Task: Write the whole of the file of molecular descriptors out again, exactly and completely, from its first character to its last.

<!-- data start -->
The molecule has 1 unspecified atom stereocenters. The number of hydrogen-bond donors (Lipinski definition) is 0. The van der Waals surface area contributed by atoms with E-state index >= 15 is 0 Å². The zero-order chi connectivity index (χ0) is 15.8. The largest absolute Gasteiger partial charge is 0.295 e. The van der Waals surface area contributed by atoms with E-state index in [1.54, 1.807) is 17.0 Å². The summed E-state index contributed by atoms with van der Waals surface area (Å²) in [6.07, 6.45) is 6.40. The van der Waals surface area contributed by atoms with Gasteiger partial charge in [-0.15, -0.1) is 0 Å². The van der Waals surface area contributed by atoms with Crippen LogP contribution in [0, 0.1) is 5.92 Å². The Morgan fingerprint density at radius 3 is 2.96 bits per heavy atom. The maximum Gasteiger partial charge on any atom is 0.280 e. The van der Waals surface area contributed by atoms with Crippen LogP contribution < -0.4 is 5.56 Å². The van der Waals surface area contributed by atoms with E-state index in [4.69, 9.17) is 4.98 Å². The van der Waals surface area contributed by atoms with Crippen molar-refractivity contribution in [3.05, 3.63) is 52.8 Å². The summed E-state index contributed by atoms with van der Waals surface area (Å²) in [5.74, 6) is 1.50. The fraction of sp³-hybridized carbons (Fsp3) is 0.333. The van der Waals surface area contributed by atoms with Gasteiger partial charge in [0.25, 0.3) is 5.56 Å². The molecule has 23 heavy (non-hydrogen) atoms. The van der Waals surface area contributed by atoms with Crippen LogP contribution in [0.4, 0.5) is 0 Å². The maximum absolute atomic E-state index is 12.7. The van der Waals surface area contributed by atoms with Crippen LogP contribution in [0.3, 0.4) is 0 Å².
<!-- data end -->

The molecule has 1 unspecified atom stereocenters. The number of hydrogen-bond donors (Lipinski definition) is 0. The van der Waals surface area contributed by atoms with E-state index >= 15 is 0 Å². The zero-order chi connectivity index (χ0) is 15.8. The largest absolute Gasteiger partial charge is 0.295 e. The van der Waals surface area contributed by atoms with E-state index in [1.54, 1.807) is 17.0 Å². The summed E-state index contributed by atoms with van der Waals surface area (Å²) in [6.07, 6.45) is 6.40. The van der Waals surface area contributed by atoms with Gasteiger partial charge in [-0.15, -0.1) is 0 Å². The van der Waals surface area contributed by atoms with Crippen LogP contribution in [0, 0.1) is 5.92 Å². The Morgan fingerprint density at radius 3 is 2.96 bits per heavy atom. The maximum Gasteiger partial charge on any atom is 0.280 e. The van der Waals surface area contributed by atoms with Crippen LogP contribution < -0.4 is 5.56 Å². The van der Waals surface area contributed by atoms with E-state index in [4.69, 9.17) is 4.98 Å². The van der Waals surface area contributed by atoms with Crippen molar-refractivity contribution in [3.05, 3.63) is 52.8 Å². The summed E-state index contributed by atoms with van der Waals surface area (Å²) in [5.74, 6) is 1.50. The fraction of sp³-hybridized carbons (Fsp3) is 0.333. The van der Waals surface area contributed by atoms with Gasteiger partial charge in [0.25, 0.3) is 5.56 Å². The molecule has 23 heavy (non-hydrogen) atoms. The van der Waals surface area contributed by atoms with Crippen LogP contribution in [0.4, 0.5) is 0 Å². The maximum absolute atomic E-state index is 12.7. The van der Waals surface area contributed by atoms with Crippen LogP contribution in [0.3, 0.4) is 0 Å².